Story by Brandon Carusillo ·
THESSALONIKI, Greece – It’s hours before game-time, but outside Alexandreio Melathron stadium, it feels like the final minute of a championship battle between bitter rivals. “The emperor will rise again,” Aris basketball club fans, in a sea of black and yellow clothes, chant as they wait for the arena doors to open.
On paper, this may be just a regular season contest. But in Greece, a game is never just a game. So passionate are the fans that laws now prohibit people supporting the visiting team from even going to the arena. That’s why in Alexandreio Melathron, you won’t see anyone wearing the red color of Olympiacos.
For Aris, once the Boston Celtics of the Greek league – they won seven consecutive titles in the 1980s – this is an important moment. After years of dysfunction, with lawsuits and losing seasons, the team is finally on the cusp of a turnaround. This, despite a budget that’s just a fraction of others, like Olympiacos, which is the seventh largest payroll in Europe at 14 million euro, or $15.6 million. In comparison, Aris has a total payroll of 2 million euro, or $2.2 million. And even that is a 40 percent increase from last year’s numbers, according to published reports.
“All these guys that sit in the stadium, have been in the same seats for 5 to 7 years,” says Alex Arseniou, 45, a lifelong fan and local resident. “It creates a special chemistry,” he says before taking a sip from a can of beer. Arseniou, his long black hair held in place by a black bandana, is a self-proclaimed “ultra” – a superfan – and says he uses Aris as a way to escape the challenges of life in Thessaloniki. “We’re not fans, we’re ultras. We’re trying to live simple lives and come together for Aris while the government steals from us. I don’t have the money to travel and see every game Aris plays, but we always stand by Aris even through the most difficult times.”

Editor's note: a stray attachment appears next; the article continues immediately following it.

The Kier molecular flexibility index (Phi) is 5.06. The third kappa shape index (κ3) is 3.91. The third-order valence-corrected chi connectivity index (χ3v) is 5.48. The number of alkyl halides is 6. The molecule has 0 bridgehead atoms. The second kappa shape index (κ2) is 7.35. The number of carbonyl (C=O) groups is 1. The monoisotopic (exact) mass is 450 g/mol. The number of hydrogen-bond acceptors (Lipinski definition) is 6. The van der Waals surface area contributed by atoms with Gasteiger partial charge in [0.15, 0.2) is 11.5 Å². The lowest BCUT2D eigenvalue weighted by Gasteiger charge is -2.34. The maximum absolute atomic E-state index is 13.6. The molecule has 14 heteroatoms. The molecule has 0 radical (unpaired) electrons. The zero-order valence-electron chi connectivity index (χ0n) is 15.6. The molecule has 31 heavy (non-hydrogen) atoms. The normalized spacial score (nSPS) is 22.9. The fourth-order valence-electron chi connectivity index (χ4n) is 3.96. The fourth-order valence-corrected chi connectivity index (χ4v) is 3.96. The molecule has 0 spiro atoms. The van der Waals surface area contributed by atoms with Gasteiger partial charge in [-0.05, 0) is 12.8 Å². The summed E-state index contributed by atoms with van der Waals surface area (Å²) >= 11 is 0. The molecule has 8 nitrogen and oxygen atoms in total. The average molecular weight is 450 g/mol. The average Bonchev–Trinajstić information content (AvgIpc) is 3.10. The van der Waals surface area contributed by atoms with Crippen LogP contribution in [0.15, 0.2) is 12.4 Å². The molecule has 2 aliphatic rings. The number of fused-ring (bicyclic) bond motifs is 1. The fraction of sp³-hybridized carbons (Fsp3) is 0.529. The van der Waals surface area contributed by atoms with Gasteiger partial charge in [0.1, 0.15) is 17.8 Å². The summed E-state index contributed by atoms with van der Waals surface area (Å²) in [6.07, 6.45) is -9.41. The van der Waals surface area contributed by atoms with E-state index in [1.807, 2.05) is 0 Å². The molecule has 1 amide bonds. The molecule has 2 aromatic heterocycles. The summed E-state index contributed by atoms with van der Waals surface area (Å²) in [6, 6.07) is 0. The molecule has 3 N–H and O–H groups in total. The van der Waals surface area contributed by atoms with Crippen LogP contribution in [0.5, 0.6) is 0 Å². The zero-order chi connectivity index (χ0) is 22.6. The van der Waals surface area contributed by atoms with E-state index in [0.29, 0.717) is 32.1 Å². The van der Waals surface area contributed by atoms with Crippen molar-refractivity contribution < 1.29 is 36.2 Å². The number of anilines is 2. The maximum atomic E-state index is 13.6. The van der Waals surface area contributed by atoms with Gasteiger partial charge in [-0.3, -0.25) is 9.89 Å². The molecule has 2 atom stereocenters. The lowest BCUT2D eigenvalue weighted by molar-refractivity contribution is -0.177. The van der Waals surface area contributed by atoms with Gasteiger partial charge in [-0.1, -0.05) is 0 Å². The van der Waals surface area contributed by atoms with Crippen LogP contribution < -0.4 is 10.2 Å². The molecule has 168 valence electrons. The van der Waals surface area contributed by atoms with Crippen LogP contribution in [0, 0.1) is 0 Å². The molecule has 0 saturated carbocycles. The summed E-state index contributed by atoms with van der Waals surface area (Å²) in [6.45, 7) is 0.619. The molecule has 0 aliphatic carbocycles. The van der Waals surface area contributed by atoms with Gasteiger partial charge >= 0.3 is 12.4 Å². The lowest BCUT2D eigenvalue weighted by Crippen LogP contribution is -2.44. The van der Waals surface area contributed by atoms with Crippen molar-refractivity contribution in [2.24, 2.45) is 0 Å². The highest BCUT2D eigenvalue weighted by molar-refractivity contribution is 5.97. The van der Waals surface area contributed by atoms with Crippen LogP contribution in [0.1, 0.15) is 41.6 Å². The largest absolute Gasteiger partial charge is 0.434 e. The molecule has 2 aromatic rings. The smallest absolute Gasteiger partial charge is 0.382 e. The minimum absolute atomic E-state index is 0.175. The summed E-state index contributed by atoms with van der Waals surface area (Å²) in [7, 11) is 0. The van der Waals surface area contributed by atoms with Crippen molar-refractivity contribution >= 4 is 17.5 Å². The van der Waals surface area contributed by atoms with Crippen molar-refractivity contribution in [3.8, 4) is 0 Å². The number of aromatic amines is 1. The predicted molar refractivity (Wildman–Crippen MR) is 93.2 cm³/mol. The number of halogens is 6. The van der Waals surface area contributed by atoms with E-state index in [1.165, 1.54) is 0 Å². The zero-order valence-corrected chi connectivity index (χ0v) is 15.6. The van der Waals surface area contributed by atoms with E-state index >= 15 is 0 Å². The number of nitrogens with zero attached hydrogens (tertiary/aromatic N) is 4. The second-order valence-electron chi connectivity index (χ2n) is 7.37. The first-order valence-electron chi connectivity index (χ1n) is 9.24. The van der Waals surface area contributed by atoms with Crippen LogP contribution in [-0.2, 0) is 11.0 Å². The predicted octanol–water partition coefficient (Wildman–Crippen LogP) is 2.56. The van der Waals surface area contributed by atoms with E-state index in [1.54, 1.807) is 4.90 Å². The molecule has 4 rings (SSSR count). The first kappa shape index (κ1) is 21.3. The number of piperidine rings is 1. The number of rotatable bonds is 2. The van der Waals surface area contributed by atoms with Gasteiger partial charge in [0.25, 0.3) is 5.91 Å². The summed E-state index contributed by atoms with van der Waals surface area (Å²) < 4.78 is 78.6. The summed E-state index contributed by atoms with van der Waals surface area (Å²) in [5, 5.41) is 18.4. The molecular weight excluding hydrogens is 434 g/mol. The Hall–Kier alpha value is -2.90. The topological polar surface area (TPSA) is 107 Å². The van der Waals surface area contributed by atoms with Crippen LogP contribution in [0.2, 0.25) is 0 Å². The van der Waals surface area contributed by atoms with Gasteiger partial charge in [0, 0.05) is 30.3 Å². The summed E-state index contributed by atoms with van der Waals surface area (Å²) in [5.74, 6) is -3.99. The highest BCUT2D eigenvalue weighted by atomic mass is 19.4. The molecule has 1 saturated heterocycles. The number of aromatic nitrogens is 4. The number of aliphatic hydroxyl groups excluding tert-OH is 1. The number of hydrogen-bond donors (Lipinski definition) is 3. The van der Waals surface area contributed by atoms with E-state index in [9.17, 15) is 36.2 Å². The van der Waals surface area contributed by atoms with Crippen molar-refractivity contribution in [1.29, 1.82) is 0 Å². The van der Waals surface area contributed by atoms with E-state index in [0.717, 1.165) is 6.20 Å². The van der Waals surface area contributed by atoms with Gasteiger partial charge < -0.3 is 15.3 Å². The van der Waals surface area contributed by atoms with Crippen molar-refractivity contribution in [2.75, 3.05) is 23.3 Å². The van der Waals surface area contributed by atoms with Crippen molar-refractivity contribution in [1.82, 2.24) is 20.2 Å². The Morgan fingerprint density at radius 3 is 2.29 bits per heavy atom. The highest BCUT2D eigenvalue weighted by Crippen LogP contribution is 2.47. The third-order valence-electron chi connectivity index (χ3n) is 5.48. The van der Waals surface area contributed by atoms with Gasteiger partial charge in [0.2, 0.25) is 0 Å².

In times of crisis, entertainment becomes a necessary escape. And it’s no different in Thessaloniki, where unemployment and low wages have touched almost every family. Chants from protests float in the air every single day – the mark of people heavy with desperation and burdened with the realities of a faltering government and failing infrastructures. In the midst of all that, though, is the lifeblood of a beloved team that gives its fans something to cheer for. More importantly, it gives them something to be proud of.
Antonis Gatzios, 43, Aris’ press officer, says Greek basketball used to center around the team, especially in the 1980s and 1990s. Due to the rebuild, fandom is more spread out among the other clubs in Greece. But there is hope that something big is coming, which serves as a distraction for the people of Thessaloniki.
“It goes beyond basketball. It goes beyond the socio-economic aspect. It’s important to have Aris because of the difficult times our country has been through the last few years. It’s something that gives hope to the city of Thessaloniki,” Gatzios says. “It’s a way out for the fans to come together during the crisis. The fans escape from their problems to support the team.”
And a glorious team it once was. From 1978 to 1991, Aris won a total of 10 Greek championships, including seven consecutive titles from 1985 to 1991. Then, the team faltered. There were questionable decisions made by management, financial troubles and, as a result, disappointing performances on the basketball court. It wasn’t until the 2002-2003 season that the team achieved a winning record again. They’ve still failed to win an elusive championship, and it’s since been a long, devastating rebuild for the team, which this season saw a moderately successful record of 26-20.
But now, for the first time in 11 years, Aris reached the semifinals of the Greek Championship, matched up against the best team in the playoffs, the mighty Olympiacos. Widely reviled in Thessaloniki for its reputation of signing players to hefty contracts and outbidding anyone in its way, Olympiacos has the best roster in Greek basketball. Last year, for example, it paid 2.6 million euro, or $2.8 million, for Vassilis Spanoulis, a former NBA guard for the Houston Rockets.